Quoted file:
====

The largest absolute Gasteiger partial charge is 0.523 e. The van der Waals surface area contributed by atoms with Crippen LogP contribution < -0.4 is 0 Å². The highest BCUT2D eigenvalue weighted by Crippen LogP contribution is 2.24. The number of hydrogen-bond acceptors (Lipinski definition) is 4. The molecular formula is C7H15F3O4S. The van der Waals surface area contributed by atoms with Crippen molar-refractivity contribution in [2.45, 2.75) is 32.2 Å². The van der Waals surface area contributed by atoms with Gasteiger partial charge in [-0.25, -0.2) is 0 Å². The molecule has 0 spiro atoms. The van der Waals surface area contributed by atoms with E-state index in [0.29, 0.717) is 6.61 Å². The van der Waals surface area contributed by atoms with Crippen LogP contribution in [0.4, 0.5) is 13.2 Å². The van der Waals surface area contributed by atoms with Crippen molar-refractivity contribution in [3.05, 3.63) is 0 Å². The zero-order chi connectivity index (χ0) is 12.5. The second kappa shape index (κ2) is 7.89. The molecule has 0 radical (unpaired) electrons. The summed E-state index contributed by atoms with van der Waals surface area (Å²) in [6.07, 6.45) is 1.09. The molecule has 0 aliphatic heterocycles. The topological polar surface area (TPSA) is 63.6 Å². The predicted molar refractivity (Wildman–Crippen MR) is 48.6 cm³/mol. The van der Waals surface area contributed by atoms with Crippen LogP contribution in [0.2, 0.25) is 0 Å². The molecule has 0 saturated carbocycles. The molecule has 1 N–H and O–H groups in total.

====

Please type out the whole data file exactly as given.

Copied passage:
The largest absolute Gasteiger partial charge is 0.523 e. The van der Waals surface area contributed by atoms with Crippen LogP contribution < -0.4 is 0 Å². The highest BCUT2D eigenvalue weighted by Crippen LogP contribution is 2.24. The number of hydrogen-bond acceptors (Lipinski definition) is 4. The molecular formula is C7H15F3O4S. The van der Waals surface area contributed by atoms with Crippen molar-refractivity contribution in [2.45, 2.75) is 32.2 Å². The van der Waals surface area contributed by atoms with Gasteiger partial charge in [-0.25, -0.2) is 0 Å². The molecule has 0 spiro atoms. The van der Waals surface area contributed by atoms with E-state index in [0.29, 0.717) is 6.61 Å². The van der Waals surface area contributed by atoms with Crippen LogP contribution in [0.4, 0.5) is 13.2 Å². The van der Waals surface area contributed by atoms with Crippen molar-refractivity contribution in [3.05, 3.63) is 0 Å². The zero-order chi connectivity index (χ0) is 12.5. The second kappa shape index (κ2) is 7.89. The molecule has 0 radical (unpaired) electrons. The summed E-state index contributed by atoms with van der Waals surface area (Å²) in [6.07, 6.45) is 1.09. The molecule has 0 aliphatic heterocycles. The topological polar surface area (TPSA) is 63.6 Å². The predicted molar refractivity (Wildman–Crippen MR) is 48.6 cm³/mol. The van der Waals surface area contributed by atoms with Crippen LogP contribution in [0.2, 0.25) is 0 Å². The molecule has 0 saturated carbocycles. The molecule has 1 N–H and O–H groups in total.